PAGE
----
ST. LOUIS • The St. Louis stadium task force prepared and submitted a “very actionable” plan to the National Football League, Gov. Jay Nixon said on Friday. The league, Nixon said, fabricated reasons to disregard the proposal and approve the St. Louis Rams’ relocation to Los Angeles.
“It was very disappointing that we followed the guidelines, did what folks said, and that wasn’t enough here,” Nixon said, in his first in-depth interview on the subject. “When you look at everything that was done, we met the guidelines.”
In the interview, exclusive to the Post-Dispatch, Nixon explained why he sidestepped votes of the public and of the state Legislature. He discussed the league’s feedback on the task force proposal, his meeting with Rams owner Stan Kroenke at the team practice facility, and Nixon’s hopes for the future of the riverfront site.
He also consistently — and ardently — chastised the NFL for “making up reasons” to allow the Rams to move to Los Angeles.
League executives responded Friday, saying the NFL spent “a tremendous” amount of time helping cities plan their stadiums, and owners “took a tremendous amount of information into account before making their decision.”
Last week, owners rejected a plan by the San Diego Chargers and Oakland Raiders to build a stadium in Carson, Calif., and voted instead, 30-2, for Kroenke’s sparkling Inglewood stadium, which has now risen in price to $2.66 billion.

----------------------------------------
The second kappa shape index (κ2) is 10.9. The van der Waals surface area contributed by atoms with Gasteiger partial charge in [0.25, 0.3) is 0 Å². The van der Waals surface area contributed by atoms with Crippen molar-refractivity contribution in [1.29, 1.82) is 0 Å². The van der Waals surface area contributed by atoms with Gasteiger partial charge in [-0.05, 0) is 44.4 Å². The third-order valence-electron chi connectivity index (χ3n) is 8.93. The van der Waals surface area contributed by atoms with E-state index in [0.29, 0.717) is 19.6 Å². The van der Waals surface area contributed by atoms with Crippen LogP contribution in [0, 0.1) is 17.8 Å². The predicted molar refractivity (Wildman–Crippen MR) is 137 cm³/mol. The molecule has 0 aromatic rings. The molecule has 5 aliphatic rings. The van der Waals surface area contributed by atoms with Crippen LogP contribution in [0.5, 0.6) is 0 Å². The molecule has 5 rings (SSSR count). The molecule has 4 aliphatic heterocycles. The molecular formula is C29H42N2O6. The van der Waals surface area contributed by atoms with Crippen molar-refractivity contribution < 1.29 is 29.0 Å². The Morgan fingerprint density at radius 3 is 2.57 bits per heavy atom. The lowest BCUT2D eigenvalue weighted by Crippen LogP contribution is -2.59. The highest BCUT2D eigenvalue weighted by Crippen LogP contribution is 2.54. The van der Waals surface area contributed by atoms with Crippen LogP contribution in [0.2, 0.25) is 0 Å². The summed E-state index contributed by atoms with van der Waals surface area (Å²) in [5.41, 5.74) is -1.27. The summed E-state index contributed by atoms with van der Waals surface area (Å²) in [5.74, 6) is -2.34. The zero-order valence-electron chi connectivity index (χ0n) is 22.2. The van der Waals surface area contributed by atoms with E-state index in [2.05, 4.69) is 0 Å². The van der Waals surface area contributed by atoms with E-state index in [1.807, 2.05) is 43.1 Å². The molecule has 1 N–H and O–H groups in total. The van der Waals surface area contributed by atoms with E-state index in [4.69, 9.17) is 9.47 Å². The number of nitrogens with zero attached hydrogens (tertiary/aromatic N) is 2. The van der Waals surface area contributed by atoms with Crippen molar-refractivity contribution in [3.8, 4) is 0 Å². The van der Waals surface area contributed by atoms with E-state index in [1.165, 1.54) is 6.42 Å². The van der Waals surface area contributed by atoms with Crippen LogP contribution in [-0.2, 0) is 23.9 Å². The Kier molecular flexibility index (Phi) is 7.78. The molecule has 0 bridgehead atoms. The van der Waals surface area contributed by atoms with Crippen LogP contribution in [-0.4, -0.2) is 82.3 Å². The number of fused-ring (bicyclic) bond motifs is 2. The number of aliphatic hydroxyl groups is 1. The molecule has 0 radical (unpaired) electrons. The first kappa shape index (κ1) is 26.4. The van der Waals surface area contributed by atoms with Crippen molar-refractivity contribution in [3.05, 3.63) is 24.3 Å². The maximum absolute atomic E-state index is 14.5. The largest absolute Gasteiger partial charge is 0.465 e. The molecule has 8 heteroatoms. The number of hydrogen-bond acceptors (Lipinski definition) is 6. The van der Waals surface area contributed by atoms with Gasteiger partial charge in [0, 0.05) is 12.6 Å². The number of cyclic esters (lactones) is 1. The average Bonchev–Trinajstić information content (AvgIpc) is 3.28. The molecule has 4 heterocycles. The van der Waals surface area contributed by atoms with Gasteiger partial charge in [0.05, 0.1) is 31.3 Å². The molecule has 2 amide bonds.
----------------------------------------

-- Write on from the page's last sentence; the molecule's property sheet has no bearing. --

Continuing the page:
St. Louis Mayor Francis Slay, St. Louis County Executive Steve Stenger, even U.S. Sen. Claire McCaskill all lashed out immediately.
Nixon released a statement, and took questions at unrelated news conferences.
But on Friday, he spoke his mind.
Nixon started work two years ago, when news leaked out that Kroenke had purchased land in Los Angeles, he said. “If you’re governor of a state, and a major business in your state is talking about moving, you fight to keep them here,” he said.
He met with NFL executives numerous times, first, to “open lines of communication.” When his office was having a hard time connecting with Kroenke, Nixon reached out to the league again. They also met to talk about the league’s relocation guidelines and the St. Louis plan’s progress.
“We had a lot of positive feedback from a number of owners as well as league staff,” he said. “I think they were impressed by the … speed with which we were able to overcome a lot of hurdles.”
As for why he waited until November of 2014 to announce his task force, Nixon just said he needed to do it in time for the Legislature’s 2015 session, and before the Rams declared that they would go year-to-year at the Edward Jones Dome, that January.
“What I wanted to do was to make sure we had a preliminary plan so I could get that in front of the public and the Legislature at the beginning of the legislative session,” he said. “I knew folks would want to look at it, and have discussions about it.”
Votes by the public in St. Louis or the Legislature in Jefferson City weren’t legally necessary, he maintained. And he wasn’t about to add them onto a project “already as complicated and challenging as this one was,” he said.
Moreover, he called the NFL’s worries about a hostile state Legislature “irrelevant.”
“If the best excuse they can come up with is some subsequent legislator might vote yes or no on a bill — they can do that on anything,” he said.
In December, Nixon met Kroenke in person at Rams Park in Earth City. But Nixon wouldn’t discuss it on Friday. “We had a good straightforward discussion,” he said, “that didn’t change either of our minds.”
Nixon and his task force is now examining “whatever legal options are out there” to recover the $16 million spent on stadium planning.
But more importantly, the governor suggested on Friday, was the land on the riverfront.
“That’s a lot of great work to put that tract together,” Nixon said.
Already, he added, there’s new interest in redevelopment there.